Open space, flex office, creative spaces: Kardham challenges conventional wisdom on new workspaces

June 2023

What if real estate professionals and employees themselves were harboring preconceived notions about workspace design? They say that open spaces encourage communication and collaboration. That so-called "creative" spaces decorated in bright colors boost employee innovation. But what's the reality? Nicolas Cochard, R&D Director at Kardham, sets out to challenge conventional wisdom and certainties about office design in a summary entitled "10 preconceived ideas about new workspaces".

Getting rid of incantatory promises and other prejudices about the office of tomorrow

This summary is based on scientific research carried out by psychosociologists and management science researchers, as well as on feedback from numerous space transformation projects. At a time when the acceleration of telecommuting, collaborative working and the employee experience are prompting companies to rethink their real estate strategy, Nicolas Cochard analyzes the actual behavior of employees in the workplace. His summary also provides concrete, useful solutions for companies wishing to embark on a workspace transformation project.

Focus on 5 of the 10 preconceived ideas that prevent us from taking a step back from this central issue.

1 - Decompartmentalizing encourages communication and collaboration: removing office partitions would create more social links. Yet studies show that employees adopt such a "sanitized" attitude in open spaces that the opposite is true. So how can we design spaces that really encourage interaction?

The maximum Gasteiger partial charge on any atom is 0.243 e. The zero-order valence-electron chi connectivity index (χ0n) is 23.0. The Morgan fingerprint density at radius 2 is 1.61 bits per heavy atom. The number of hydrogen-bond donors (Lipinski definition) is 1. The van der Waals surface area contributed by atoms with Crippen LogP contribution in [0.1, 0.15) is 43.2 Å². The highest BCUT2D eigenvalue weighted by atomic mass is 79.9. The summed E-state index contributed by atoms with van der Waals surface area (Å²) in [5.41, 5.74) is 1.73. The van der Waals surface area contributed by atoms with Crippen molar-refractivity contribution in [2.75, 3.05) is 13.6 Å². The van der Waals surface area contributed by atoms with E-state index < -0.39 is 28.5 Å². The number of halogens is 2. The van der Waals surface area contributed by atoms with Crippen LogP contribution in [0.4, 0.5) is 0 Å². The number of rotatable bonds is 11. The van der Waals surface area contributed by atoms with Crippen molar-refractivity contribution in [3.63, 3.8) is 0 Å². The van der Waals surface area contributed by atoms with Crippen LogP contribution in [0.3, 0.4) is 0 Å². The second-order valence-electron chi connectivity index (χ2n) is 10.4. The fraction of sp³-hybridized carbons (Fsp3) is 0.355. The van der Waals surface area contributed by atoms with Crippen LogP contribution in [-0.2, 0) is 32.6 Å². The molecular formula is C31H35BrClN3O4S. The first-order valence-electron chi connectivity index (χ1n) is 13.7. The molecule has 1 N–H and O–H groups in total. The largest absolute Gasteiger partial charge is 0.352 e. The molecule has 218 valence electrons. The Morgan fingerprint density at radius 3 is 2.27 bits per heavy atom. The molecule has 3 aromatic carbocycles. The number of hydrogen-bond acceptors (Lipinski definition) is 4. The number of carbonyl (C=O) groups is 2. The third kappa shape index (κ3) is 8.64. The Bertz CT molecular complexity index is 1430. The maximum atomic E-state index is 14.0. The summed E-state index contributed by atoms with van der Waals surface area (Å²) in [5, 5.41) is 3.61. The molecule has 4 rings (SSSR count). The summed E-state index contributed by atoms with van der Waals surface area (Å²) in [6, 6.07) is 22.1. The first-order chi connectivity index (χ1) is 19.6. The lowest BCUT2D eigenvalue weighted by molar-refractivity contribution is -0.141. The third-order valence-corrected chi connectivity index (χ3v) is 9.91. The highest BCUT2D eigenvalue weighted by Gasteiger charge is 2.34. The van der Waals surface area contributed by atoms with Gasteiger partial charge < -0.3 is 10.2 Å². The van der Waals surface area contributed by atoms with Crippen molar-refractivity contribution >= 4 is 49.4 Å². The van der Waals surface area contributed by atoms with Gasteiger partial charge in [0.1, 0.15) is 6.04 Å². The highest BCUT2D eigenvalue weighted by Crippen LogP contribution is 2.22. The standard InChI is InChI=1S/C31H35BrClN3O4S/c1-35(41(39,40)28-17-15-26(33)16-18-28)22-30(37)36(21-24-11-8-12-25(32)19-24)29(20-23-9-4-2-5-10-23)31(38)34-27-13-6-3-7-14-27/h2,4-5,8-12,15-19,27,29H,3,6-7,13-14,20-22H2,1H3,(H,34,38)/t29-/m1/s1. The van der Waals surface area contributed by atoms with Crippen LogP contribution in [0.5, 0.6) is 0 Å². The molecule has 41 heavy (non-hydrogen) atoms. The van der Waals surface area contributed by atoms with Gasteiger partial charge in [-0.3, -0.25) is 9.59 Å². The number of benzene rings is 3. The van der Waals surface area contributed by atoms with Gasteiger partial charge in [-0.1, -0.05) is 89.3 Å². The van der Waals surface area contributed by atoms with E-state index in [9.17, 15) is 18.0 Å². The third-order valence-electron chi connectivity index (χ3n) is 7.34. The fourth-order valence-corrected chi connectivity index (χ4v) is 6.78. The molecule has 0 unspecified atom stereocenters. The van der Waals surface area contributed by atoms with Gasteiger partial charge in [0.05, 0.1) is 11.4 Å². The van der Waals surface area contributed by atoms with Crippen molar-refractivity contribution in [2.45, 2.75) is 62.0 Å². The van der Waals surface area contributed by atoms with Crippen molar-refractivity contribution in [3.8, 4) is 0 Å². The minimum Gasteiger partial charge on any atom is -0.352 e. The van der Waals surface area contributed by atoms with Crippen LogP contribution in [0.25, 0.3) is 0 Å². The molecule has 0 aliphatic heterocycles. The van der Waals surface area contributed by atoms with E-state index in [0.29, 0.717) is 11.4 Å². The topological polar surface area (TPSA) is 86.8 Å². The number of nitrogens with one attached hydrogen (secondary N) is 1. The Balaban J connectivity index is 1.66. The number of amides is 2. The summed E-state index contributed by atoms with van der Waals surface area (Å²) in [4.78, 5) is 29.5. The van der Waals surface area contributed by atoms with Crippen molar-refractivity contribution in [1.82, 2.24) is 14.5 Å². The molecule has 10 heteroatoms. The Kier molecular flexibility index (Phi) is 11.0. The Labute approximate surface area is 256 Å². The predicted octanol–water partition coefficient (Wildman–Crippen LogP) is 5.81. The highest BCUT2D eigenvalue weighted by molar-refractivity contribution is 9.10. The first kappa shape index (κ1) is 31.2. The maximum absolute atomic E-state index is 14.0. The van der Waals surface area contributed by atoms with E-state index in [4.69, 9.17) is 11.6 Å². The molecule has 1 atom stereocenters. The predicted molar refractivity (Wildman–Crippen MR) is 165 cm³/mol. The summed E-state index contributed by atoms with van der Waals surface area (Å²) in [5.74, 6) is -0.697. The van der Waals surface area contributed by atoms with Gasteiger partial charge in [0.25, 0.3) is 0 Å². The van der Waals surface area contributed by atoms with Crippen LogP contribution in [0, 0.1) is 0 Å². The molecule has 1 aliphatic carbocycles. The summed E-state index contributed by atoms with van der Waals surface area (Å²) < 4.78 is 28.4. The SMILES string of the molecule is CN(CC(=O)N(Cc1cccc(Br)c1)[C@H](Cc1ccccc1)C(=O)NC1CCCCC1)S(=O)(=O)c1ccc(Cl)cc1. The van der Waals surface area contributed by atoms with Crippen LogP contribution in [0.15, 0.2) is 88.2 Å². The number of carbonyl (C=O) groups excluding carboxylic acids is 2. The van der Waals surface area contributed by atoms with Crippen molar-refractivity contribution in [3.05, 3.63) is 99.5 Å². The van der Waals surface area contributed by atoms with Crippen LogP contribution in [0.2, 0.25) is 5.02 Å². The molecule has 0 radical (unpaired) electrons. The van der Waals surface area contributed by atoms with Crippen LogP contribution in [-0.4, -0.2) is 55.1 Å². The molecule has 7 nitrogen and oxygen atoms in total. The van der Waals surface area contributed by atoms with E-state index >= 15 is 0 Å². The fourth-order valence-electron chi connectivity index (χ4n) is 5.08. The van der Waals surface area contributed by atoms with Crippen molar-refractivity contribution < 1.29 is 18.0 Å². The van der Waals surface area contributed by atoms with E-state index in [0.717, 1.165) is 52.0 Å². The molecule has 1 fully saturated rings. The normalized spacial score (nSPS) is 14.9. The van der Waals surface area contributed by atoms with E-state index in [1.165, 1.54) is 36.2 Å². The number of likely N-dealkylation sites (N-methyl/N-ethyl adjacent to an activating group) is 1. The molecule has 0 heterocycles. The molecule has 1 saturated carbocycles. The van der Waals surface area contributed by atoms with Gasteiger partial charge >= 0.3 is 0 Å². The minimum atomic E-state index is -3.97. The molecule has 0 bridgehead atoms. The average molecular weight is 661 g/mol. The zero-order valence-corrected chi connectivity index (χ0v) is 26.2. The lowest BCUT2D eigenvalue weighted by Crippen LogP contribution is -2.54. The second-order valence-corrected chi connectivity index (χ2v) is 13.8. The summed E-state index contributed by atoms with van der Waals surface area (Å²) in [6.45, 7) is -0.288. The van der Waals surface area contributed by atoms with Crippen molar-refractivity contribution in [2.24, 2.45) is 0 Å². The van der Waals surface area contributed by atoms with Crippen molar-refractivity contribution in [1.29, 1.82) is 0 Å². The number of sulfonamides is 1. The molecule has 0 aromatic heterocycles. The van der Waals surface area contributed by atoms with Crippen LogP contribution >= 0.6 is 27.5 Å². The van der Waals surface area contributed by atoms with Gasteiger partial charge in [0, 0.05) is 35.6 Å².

2 - Workspaces help attract talent: this idea could not be more common at a time when companies are multiplying initiatives to attract candidates, particularly those from Generation Y. And yet, to date, no feedback has been forthcoming. And yet, to date, there is no feedback to suggest that office aesthetics and designer furniture are criteria in their choice of future employer. Does the workspace really play a role in attracting and retaining talent?

3 - Tomorrow's office will be used exclusively for collective work: with the spread of telecommuting, the office will be used exclusively for meetings. This idea, too, is not based on any tangible evidence, since it has been shown that employees' needs for greater concentration or, conversely, interaction, vary according to the job and task in hand. Thus, the role of the office is variable and needs to be rethought according to cultural context, activity, management and company organization.

4 - Open spaces are noisy: open spaces are always criticized for being noisy, especially by employees, a perception that is difficult to explain, even though the noise measured in open spaces is quite low in terms of db. Between physical discomfort and cognitive disturbance, what is the real reason why employees reject open spaces?

5 - The unassigned office dehumanizes the worker: the flex office calls into question the traditional scheme borrowed from a Taylorist vision of work: "one job = one place = one desk". Once this has been explained, it becomes clear that the fear of losing one's physical place is more closely linked to the fear of losing one's social place. For companies, the challenge is to get employees to rethink work collectively, rather than individually.

"Since the health crisis, the question of workspaces has been the subject of much reflection, and the least we can say is that many of the players in this transformation, first and foremost organizations and their employees, are a little lost. We offer this summary with the aim of raising everyone's awareness of the need to take a step back when dealing with workspace issues. Giving in to fads and spreading preconceived notions about the harmful effects of certain types of design - sometimes justified, often exaggerated - is not the way to go about it. The ultimate goal is to arrive at the idea that, beyond macro-trends and the cause-and-effect links often too easily put forward, only a contextual approach nourished by serious literature and duly analyzed feedback from experience will enable us to think properly about the future of working environments", Nicolas Cochard, R&D Director at Kardham.

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Nathalie Neyret

Nathalie Neyret

Head of Marketing & Communication

+33 6 37 68 50 99